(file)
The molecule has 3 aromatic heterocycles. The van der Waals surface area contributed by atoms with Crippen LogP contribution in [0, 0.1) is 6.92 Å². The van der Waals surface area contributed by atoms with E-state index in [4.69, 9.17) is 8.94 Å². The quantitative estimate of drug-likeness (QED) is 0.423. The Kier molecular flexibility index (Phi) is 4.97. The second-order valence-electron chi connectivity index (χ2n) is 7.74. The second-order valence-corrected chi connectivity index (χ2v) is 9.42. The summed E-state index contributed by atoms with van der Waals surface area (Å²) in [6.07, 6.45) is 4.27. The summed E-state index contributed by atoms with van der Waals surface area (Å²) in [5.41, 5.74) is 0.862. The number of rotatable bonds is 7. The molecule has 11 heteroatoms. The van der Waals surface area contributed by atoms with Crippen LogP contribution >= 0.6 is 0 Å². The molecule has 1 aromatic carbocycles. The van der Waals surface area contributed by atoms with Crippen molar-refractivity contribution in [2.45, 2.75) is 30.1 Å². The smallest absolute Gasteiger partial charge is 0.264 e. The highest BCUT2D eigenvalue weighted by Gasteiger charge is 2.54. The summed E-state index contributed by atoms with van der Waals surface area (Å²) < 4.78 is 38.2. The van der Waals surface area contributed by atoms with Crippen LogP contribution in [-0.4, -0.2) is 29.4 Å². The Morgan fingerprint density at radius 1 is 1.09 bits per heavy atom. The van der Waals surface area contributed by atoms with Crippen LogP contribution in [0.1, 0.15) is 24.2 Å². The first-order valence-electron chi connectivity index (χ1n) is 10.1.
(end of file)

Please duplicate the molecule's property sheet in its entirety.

The molecule has 3 aromatic heterocycles. The van der Waals surface area contributed by atoms with Crippen LogP contribution in [0, 0.1) is 6.92 Å². The van der Waals surface area contributed by atoms with E-state index in [4.69, 9.17) is 8.94 Å². The quantitative estimate of drug-likeness (QED) is 0.423. The Kier molecular flexibility index (Phi) is 4.97. The second-order valence-electron chi connectivity index (χ2n) is 7.74. The second-order valence-corrected chi connectivity index (χ2v) is 9.42. The summed E-state index contributed by atoms with van der Waals surface area (Å²) in [6.07, 6.45) is 4.27. The summed E-state index contributed by atoms with van der Waals surface area (Å²) in [5.41, 5.74) is 0.862. The number of rotatable bonds is 7. The molecule has 11 heteroatoms. The van der Waals surface area contributed by atoms with Crippen LogP contribution >= 0.6 is 0 Å². The molecule has 1 aromatic carbocycles. The van der Waals surface area contributed by atoms with Crippen molar-refractivity contribution in [2.45, 2.75) is 30.1 Å². The smallest absolute Gasteiger partial charge is 0.264 e. The highest BCUT2D eigenvalue weighted by Gasteiger charge is 2.54. The summed E-state index contributed by atoms with van der Waals surface area (Å²) < 4.78 is 38.2. The van der Waals surface area contributed by atoms with Crippen LogP contribution in [-0.4, -0.2) is 29.4 Å². The Morgan fingerprint density at radius 1 is 1.09 bits per heavy atom. The van der Waals surface area contributed by atoms with Crippen LogP contribution in [0.1, 0.15) is 24.2 Å². The first-order valence-electron chi connectivity index (χ1n) is 10.1.